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Thirteenth Night

The Times, 3rd July 1981, Ned Chaillet

Howard Brenton’s new play is probably the first digital Shakespeare, the first ‘Macbeth’ with television jingles for a chorus and assassinations timed by a digital watch. Although there was a solemn reception for the first performance at The Warehouse, it may not be necessary to see it as a tragedy. Mr Brenton subtitles is ‘Dream Play’ and even if it a very serious satire, it is also distinctly comical.

After ‘The Romans in Britain’ he has not exactly abandoned historical precedents for ‘Thirteenth Night’, but instead of casting the play in the mould of the past he has pushed it ahead in time, making it a sort of future fiction. We are past the time when Mr Brenton could be called a promising playwright; his general stage mastery is increasingly obvious and there is a profligate display of it in the new play as he moves from a brief scene of highly accomplished naturalism, showing a group of Labour Party politicians menaced and attacked by thugs, to droll poetic pastiche evoking ‘Julius Caesar’ as well as ‘Macbeth’.

Michael Pennington appears in the centre of Mr Brenton’s stark fantasia as a politician called Jack Beatty, and he holds it together with a magnetism that is political, that evokes Robert Kennedy while he harangues a crowd. The words of that crucial speech are not quite inflammatory enough to do the dirty work that Mr Brenton suggests they do, which is to unleash a mob on the American Embassy in Grosvenor Square and to instigate the death of the American Ambassador, but it is not their actual effect that is being measured, rather the effect on the mind of Beatty and the projected effect on the British people.

Beatty’s discovery of his power combines with manipulation from his mistress and urgings from a security chief to transform him into a mixture of Macbeth and Brutus, characters of proved literary respectability. Dispensing with qualms, he personally assassinates the Labour Prime Minister and takes part in an armed coup which raises him to absolute power: from being merely a promising puritanical socialist, he follows the path of Stalin to cruel implementation of his vision.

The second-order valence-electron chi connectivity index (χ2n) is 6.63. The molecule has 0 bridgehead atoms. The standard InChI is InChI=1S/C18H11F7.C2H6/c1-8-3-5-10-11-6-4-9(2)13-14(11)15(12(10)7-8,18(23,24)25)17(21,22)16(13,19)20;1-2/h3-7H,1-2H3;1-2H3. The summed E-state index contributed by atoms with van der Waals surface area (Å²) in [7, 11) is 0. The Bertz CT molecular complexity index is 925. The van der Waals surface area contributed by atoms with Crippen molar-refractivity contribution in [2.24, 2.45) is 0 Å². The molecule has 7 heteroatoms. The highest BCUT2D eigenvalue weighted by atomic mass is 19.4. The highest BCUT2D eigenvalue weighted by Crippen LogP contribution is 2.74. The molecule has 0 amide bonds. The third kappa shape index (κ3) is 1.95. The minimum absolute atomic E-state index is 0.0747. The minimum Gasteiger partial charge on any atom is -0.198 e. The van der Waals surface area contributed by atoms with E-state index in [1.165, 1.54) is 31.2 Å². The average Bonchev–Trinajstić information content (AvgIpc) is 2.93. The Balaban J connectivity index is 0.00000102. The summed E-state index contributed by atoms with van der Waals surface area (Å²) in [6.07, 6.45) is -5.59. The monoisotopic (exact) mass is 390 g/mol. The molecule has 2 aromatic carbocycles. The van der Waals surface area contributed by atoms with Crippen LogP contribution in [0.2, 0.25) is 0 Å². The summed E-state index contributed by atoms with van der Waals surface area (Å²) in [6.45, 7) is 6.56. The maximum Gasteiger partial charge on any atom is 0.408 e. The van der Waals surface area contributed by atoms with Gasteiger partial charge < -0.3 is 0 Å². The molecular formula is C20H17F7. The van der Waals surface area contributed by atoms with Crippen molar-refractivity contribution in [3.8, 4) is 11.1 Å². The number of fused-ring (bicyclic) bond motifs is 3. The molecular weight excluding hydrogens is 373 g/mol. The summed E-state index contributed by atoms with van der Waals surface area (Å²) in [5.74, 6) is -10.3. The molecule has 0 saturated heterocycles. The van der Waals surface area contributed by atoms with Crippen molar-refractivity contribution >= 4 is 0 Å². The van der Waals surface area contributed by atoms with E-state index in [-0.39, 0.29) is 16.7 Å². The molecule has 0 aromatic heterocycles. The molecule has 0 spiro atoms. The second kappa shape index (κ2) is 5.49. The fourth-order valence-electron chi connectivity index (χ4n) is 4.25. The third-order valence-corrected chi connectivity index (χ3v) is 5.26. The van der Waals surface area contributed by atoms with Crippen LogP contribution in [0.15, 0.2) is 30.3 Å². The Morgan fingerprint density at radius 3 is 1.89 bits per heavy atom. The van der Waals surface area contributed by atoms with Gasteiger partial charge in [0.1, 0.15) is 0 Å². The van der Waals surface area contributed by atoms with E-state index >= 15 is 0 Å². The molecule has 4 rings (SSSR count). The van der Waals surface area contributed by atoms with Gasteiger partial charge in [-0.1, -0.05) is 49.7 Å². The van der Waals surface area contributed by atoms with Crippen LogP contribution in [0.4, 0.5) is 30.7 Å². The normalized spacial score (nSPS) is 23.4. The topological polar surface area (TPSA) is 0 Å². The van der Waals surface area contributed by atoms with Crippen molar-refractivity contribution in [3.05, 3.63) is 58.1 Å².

There is much ingenuity in Mr Brenton’s exploitation of Shakespeare, and it goes beyond his skilful echoing of famous lines. He uses the characters of Shakespeare to find the elements in the British character which could transform an Englishman into a Stalin, and closes in on his creation with an overall with to match his horror.

Throughout the performance, the actors of the Royal Shakespeare Company colour the words with literacy and modern meanings. Much credit must go to the serious atmosphere established by Barry Kyle’s production, which resounds with classical distinction and moves with the pace of a thriller.

The comedy is harsh, and the aim of the work is high. While Mr Brenton projects an absolute state of the left, it is clearly not his intention to attack the left politically. His concerns are with democratic participation and justice. The complexities of his structure are such that the witches, disembodied female voices in an underground car park, may be seen to goad Beatty to power for the good of the people and later gloat at his destruction meanwhile sounding like Deep Throat of the Watergate case.

Among the admirable performances, and in addition to Mr Pennington’s domination of the stage, David Waller registers strongly as a Ted Heath of the left while John Bowe makes a compelling Banquo. On the evidence of ‘Thirteenth Night’, Mr Brenton has not let recent events restrain his imagination.

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